The Asian American Journalists Association Asia Chapter (AAJA-Asia)’s N3COnU Mentorship Program is an opportunity for students to develop reporting skills under the mentorship of industry professionals. In 2023, 22 students from 10 different Asian countries, from Pakistan and Nepal to South Korea or Singapore, were selected out of 125 applications to join the program. 14 professional journalists mentored them to write stories covering the journalism industry and underrepresented communities in the Asia Pacific region. A jury of seven journalists then selected the five top stories written by the students that we are proud to publish here. (Scroll down to read all stories)
By Seung-ku Lee
On a recent afternoon, Muaz Razaq, a Pakistani student studying at Kyungpook National University in Daegu, South Korea, walks down an alley in the city’s Daehyun-dong neighborhood. As he moves through the twists and turns of the street, he is greeted by anti-Islamic signs and banners.
“Just like Europe, if (this) area becomes Muslim-concentrated, with slums and minimal public order, who will take responsibility?” reads one banner. Further down the alley, he walks by a refrigerator filled with severed pig heads.
The residents of the small neighborhood in northeastern Daegu have been using the carcasses and banners as a means of protest against a mosque being constructed in the area.
In 2020, Muslim students at KNU raised money amongst themselves to reconstruct an old house nearby campus and transform it into a place of worship. Residents in the neighborhood filed a complaint to the local district government, and construction was halted in 2021. Months later, the South Korean Supreme Court ruled that the district’s decision to stop the construction was unconstitutional.
“It was worse before,” Razaq recounted, sharing pictures of banners calling Muslims terrorists and urging for their expulsion. “We are not imposing our culture on them, we just want a place to pray,” he added.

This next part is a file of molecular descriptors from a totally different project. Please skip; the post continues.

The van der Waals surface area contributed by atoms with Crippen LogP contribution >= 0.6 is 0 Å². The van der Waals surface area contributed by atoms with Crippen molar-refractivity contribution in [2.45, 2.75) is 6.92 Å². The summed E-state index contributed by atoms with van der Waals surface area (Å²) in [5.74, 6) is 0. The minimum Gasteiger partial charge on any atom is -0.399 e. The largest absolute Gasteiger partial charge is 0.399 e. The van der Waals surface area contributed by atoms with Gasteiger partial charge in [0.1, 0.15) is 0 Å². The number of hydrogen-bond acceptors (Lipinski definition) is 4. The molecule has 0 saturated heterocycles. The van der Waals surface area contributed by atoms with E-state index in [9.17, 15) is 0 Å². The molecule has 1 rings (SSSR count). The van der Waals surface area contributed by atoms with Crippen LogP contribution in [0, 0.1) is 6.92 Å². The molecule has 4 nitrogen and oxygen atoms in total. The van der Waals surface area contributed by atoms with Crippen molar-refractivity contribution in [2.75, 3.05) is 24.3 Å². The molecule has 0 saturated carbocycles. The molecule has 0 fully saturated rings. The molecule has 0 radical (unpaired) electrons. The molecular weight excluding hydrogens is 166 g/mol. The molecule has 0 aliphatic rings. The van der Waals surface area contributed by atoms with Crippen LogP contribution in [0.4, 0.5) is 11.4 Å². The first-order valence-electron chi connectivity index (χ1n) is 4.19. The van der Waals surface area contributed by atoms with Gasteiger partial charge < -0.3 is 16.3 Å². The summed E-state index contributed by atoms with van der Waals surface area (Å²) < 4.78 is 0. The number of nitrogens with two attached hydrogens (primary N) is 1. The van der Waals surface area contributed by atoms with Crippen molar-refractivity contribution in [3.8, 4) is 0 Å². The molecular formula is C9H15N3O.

A growing community
Islam has been in Korea for decades. The religion first entered the country in the 1950s during the Korean War, and its first local converts professed their faith around the same time.
The Islamic community in Korea saw its biggest growth in the 1980s, when five mosques sprung up throughout the peninsula, and the local Muslim community grew to about 30,000. Today, the Korean Muslim Foundation estimates that South Korea is home to 25 mosques and approximately 200,000 Muslims.
The Muslim community in Korea has existed for the past half century without any major conflicts, but Islamophobia is not a new phenomenon. Imam Abdul Rahman Kim Ju-ae of the Grand Mosque, located in central Seoul, asserted that Islamophobia has been brewing locally since the early 2000s, when anti-Islam sentiment rose worldwide.
The imam cited events such as the murder of a Korean citizen by Iraqi Islamic militants in 2004, and the detainment of church missionaries in 2007 by the Taliban in Afghanistan as having contributed to creating a negative image of the religion.
“We have started becoming targeted by certain religious groups, but we don’t want to fight with them. We just want to practice our faith peacefully. Islam’s most important aspect is tolerance and coexistence,” the imam said.
‘If Daehyun-dong falls, Daegu falls’
The idea that certain groups are working to spread Islamophobia throughout the general population is common within the local Muslim community.
“There were third parties made up of Christian groups present at the mediation meetings, and they plant fear in the minds of our neighbors,” said Razaq when describing the protests.
He added that he believes the church leaders leading the protests worked to obstruct opportunities for mediation and used hateful methods of protest.
The conflict gained nationwide attention after local media outlets reported on the unconventional protest methods employed by the protestors.
The neighbors hosted a pork barbeque party in front of the mosque’s construction site, and left a pig’s head alongside a bottle of alcohol next to the property. The consumption of pork and alcoholic drinks are strictly forbidden in Islamic tradition.
Photo caption: A local Presbyterian pastor shouts at Muslim students during a rally against the mosque construction in Daehyun-dong, Daegu, South Korea. (Photo courtesy of Muaz Razaq)